its a joy to handle and shoot, need to take it out more often though. the thing that really bothers me is its tough to find a cowboy hat that i look ok in :rolleyes: . i use my rifle, pistol, and Triple K gunbelt & holster when im trying to channel the Duke. - Eric

December 31, 2006, 10:38 AM
As dfaris said, the factory mount is for the standard 'tip-off' rings commonly used for nearly all rimfire scopes. There are mount options from B-Square, Weaver, and likely some others to use standard Weaver rings.

CZ's catalog says that the 452 'American' has the standard 3/8" dovetail, so if your rings work well on your 452 there shouldn't be any problem.

Seven High: My 39M has seen a good many shorts through it, mostly because I happened to buy a couple of cases of HPs dirt cheap at an auction several years ago. They function perfectly well and accuracy is at least on a par with most LRs out to about 25 yds. They make good pest control fodder, especially where noise might be an issue. If your rifle likes them well enough to do 1/2" groups at 25 yds, they make a superb short range squirrel hunting load. Very handy where housing developments are encroaching on your favorite wood lot. They're very quiet and much less likely to spook the other rodents or the local busybodies.

I haven't even seen any real .22 Ls in a goodly while, although the CCI Long CBs and Aguila Colibris are pretty easy to find. While they look very similar, they aren't the same thing at all. The genuine .22 L used the same 29 gr. bullet as the short at about 1180 f/s in HS loadings. The CB Longs also use a 29 gr. slug, but at much lower velocity. The Colibris use a 20 gr. bullet driven only by a priming charge. Advertised velocities are 375 f/s for the standard and 500 f/s for the 'Super'.

FYI, Aguila now recommends that both these only be used in handguns. I gather from that that there have been some problems with projectiles not exiting the barrel in rifles, but have no data on how common it might be. Personally, I'd take their advice as a 'ring' in my barrel would upset me.

I've used a few of the CCI LCBs with no problems, mostly on small pests like ground squirrels at very close range. I did kill two 'possums that got into our garage and wouldn't leave with them, but only because I was out of heavy pellets for my RWS 48 air rifle and it also has a largish target scope on it. Don't really recommend it, as one slug exited from a head shot and penetrated about 3/8" into a wall stud.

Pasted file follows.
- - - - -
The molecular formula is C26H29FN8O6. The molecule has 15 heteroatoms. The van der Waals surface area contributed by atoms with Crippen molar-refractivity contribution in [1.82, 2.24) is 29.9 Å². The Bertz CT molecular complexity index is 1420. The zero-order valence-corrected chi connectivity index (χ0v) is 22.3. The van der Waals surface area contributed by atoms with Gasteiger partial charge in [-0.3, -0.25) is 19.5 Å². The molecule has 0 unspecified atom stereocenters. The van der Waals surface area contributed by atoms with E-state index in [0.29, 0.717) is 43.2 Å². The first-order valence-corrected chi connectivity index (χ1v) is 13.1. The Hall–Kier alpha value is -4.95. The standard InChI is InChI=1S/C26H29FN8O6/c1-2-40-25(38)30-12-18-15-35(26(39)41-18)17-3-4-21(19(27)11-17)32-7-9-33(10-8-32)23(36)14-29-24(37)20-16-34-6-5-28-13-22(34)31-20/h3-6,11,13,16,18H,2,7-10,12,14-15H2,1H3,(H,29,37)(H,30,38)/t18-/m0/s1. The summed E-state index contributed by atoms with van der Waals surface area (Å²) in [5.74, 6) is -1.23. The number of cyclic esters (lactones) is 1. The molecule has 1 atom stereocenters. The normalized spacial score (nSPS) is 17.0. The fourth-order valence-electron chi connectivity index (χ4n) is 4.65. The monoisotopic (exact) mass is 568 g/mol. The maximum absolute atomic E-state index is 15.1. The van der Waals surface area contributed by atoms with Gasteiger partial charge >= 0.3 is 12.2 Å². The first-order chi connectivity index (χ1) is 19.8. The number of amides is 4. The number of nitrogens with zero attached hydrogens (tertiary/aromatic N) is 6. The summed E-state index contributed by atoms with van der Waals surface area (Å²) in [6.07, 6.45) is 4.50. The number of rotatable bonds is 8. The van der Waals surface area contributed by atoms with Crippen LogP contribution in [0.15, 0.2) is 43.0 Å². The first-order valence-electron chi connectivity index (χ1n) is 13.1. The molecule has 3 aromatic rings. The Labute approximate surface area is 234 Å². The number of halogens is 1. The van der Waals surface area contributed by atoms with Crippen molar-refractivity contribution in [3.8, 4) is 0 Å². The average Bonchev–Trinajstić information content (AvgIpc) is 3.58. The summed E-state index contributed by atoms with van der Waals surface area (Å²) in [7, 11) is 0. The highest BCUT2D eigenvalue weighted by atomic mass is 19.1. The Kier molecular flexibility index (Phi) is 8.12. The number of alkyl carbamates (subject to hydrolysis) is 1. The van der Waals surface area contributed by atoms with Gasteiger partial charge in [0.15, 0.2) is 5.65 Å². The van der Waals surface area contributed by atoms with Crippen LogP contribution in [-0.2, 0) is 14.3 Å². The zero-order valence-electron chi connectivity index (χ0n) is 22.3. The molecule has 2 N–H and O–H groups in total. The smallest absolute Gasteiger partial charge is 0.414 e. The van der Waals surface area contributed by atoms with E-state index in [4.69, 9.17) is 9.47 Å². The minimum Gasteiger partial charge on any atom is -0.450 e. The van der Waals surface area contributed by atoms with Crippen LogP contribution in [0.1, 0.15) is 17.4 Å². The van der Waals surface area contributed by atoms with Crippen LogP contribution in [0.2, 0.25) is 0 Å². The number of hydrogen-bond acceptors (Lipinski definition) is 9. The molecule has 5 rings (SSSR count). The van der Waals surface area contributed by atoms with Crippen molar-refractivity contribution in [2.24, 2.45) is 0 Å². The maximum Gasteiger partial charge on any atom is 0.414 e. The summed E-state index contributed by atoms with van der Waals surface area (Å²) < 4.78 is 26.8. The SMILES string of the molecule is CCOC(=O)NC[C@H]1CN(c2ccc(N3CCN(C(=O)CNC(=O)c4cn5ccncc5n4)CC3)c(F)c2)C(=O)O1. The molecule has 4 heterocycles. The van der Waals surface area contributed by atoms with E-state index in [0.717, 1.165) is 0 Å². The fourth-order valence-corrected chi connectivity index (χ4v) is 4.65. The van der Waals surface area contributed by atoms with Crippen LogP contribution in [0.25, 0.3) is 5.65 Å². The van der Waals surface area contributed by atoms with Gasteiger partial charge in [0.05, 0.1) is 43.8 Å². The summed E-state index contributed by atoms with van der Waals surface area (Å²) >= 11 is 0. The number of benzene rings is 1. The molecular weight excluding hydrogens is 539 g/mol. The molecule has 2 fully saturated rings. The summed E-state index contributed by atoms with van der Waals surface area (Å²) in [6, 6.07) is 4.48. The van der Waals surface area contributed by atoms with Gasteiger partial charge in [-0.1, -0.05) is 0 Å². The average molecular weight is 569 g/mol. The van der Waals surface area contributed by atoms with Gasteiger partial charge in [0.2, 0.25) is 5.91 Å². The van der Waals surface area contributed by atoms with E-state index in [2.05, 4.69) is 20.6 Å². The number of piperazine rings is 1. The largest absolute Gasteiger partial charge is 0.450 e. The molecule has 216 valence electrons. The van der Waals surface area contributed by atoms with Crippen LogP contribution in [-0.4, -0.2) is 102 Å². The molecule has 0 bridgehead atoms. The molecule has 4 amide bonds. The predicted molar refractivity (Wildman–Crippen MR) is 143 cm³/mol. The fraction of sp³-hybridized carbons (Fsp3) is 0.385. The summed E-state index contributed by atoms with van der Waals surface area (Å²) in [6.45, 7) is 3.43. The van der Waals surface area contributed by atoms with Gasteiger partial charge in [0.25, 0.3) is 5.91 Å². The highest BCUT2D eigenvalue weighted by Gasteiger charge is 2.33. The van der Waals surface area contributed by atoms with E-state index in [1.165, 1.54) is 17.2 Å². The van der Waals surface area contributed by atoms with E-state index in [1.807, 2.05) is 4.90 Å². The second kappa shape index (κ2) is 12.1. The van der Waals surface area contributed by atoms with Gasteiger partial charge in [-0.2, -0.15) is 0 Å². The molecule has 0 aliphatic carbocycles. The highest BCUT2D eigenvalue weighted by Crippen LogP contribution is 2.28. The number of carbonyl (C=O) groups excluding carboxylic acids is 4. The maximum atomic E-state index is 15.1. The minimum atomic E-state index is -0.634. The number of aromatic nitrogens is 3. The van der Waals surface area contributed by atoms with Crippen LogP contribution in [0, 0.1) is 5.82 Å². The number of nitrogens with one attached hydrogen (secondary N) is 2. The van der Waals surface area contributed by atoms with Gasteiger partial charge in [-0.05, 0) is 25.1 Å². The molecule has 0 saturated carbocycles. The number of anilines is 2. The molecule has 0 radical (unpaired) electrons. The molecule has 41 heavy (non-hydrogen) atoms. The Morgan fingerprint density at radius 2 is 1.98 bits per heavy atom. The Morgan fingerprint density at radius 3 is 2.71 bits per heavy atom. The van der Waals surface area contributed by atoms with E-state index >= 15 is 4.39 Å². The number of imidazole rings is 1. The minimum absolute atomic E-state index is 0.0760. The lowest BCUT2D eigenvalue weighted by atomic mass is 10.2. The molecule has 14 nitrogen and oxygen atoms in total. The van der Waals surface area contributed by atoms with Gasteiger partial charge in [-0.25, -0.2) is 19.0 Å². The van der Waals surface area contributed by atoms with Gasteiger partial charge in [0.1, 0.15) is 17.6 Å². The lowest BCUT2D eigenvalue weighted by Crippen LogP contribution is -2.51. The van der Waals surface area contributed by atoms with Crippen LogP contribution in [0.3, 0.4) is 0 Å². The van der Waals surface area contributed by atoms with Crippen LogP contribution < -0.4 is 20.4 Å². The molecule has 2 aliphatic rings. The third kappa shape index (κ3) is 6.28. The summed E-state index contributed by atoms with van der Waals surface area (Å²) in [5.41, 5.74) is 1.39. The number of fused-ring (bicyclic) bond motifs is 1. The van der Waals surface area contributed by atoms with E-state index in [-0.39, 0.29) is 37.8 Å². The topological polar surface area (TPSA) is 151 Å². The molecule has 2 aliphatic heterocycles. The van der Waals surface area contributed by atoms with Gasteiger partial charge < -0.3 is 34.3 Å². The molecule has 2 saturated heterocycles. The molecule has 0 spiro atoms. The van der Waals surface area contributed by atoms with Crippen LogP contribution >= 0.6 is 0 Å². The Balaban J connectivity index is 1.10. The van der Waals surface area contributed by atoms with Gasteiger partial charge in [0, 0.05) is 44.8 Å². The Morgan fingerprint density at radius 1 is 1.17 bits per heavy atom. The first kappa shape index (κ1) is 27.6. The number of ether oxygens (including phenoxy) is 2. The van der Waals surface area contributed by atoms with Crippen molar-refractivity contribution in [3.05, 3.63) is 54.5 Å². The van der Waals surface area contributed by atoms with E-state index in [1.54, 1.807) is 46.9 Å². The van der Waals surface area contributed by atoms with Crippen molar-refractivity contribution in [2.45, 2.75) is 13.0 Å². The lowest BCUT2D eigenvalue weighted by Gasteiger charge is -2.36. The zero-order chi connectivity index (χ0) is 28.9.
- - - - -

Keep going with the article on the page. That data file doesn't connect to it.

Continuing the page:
March 13, 2009, 04:22 PM
I have one of these great .22 rifle/carbines? I looked up the s/n on the Marlin Manuf. dates website. Per this site it was manuf. in 1963. I bought it used from a USN shipmate in the avionics shop in 1966. Came with a scope and a cleaning kit for $25.00. I did not know at the time anything about this great gun. I get it out to shoot about once every two or three years. Cleaned it again today. Shoots great. What is the specific differences between the the 39A and the 39? My 39 has a straight stock rather than a "pistol" grip and gold trigger.

Someone point me to the way to join the 39 club here.:D
Ed Lutz

hunting freak
June 12, 2009, 12:40 AM
Man do i want a marlin 39a. Im 13 and turning 14 in a few weeks but there just to exspensive for a 22 my dad thinks.

June 12, 2009, 03:59 AM
Man do i want a marlin 39a. Im 13 and turning 14 in a few weeks but there just to exspensive for a 22 my dad thinks.

Don't worry, in time you'll get one.

Start with whatever kind of .22 that your Dad likes, and progress from there.